No matter how isolated you are and how lonely you feel, if you do your work truly and conscientiously, unknown friends will come and seek you.

– Carl Jung

Featured artist: Philip Lindeman

Dense Discovery
Dense Discovery

Welcome to Issue 239!

Permalink to this issue

I’m very fortunate to have a handful of new trees, some grass and public seating bookend the street I live in. One of my favourite times of the day to be out on my balcony is dusk, because when the sun starts setting and the hustle and bustle of the city subsides, a group of Indian myna birds, attracted by that greenery, playfully chirps and flies between the trees. The tweeting draws out neighbours, too, and creates a beautiful moment of connection through nature in an otherwise man-made environment.

An increasing body of research tells us that interaction with nature is associated with better body and brain health. Birds play a particular role in this, in part because they are some of the only animals able to venture into highly developed areas and give out calls audible to the human ear, providing a direct link to the natural world.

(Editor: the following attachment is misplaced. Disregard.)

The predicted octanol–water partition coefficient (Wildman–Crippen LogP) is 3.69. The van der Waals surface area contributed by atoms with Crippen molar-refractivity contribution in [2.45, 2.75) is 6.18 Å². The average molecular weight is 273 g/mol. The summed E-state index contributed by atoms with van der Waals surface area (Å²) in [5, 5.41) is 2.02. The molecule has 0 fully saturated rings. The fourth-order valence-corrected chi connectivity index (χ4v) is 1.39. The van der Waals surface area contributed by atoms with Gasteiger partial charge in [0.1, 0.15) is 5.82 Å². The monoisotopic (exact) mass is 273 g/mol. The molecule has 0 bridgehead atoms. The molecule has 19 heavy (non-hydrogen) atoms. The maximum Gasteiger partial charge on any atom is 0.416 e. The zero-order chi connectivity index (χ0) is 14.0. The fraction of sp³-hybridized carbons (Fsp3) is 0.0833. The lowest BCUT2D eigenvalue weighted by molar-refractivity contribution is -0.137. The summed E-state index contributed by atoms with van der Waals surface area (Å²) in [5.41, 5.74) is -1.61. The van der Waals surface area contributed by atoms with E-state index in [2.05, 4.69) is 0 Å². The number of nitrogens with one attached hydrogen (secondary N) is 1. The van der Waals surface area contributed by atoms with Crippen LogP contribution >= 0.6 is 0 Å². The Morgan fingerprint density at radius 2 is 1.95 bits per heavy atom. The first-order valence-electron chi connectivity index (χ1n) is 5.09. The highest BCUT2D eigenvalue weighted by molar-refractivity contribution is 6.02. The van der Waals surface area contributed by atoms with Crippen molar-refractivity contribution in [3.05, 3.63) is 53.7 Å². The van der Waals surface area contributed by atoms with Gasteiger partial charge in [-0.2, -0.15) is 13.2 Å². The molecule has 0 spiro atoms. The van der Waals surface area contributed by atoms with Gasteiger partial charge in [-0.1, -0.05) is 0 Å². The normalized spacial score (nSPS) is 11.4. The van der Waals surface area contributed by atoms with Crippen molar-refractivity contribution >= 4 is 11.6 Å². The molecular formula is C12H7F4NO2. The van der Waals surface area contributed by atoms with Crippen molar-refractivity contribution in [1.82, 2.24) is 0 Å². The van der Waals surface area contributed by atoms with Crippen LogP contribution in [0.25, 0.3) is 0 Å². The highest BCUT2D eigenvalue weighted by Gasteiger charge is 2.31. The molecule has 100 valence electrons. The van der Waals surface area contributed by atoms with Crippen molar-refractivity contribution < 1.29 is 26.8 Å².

The pleasure we get from encountering nature can be explained through the biophilia hypothesis, the idea that humans have an innate affinity for life and living systems: “Human preferences toward things in nature, while refined through experience and culture, are hypothetically the product of biological evolution.”

This theory is guiding academic work but also urban and architectural design. For example, there is solid evidence that having a window looking out to living plants helps speed up the healing process of patients in hospitals. In educational settings, exposure to nature seems to help kids focus better, feel less anxious and improve memory.

It’s fair to conclude then that we need nature. But does nature need us? Probably not. Clive Thompson calls this the biophilia paradox: “Biophilia is asymmetric. We have biophilia, but nature doesn’t have ‘anthrophilia’. In fact, it’s the opposite: If humanity were to vanish tomorrow, the remaining plants and animals would set about rapidly reclaiming all the asphalted-over world we’ve created.”

There is a tragic irony here: our modern existence is largely incompatible with our biophilic need for nature. Our attempt to be closer to nature often comes at a cost to nature.

“We humans should be living a little more densely, to give nature more space away from us. Meanwhile, to satisfy our biophilia, we should be designing more nature into these denser human environments – using everything from an increased number of street-plants to town parks to ‘living walls’ on houses, and buildings that use more natural materials. … We need plants close to us – and far away from us. That’s the biophilia paradox.”Kai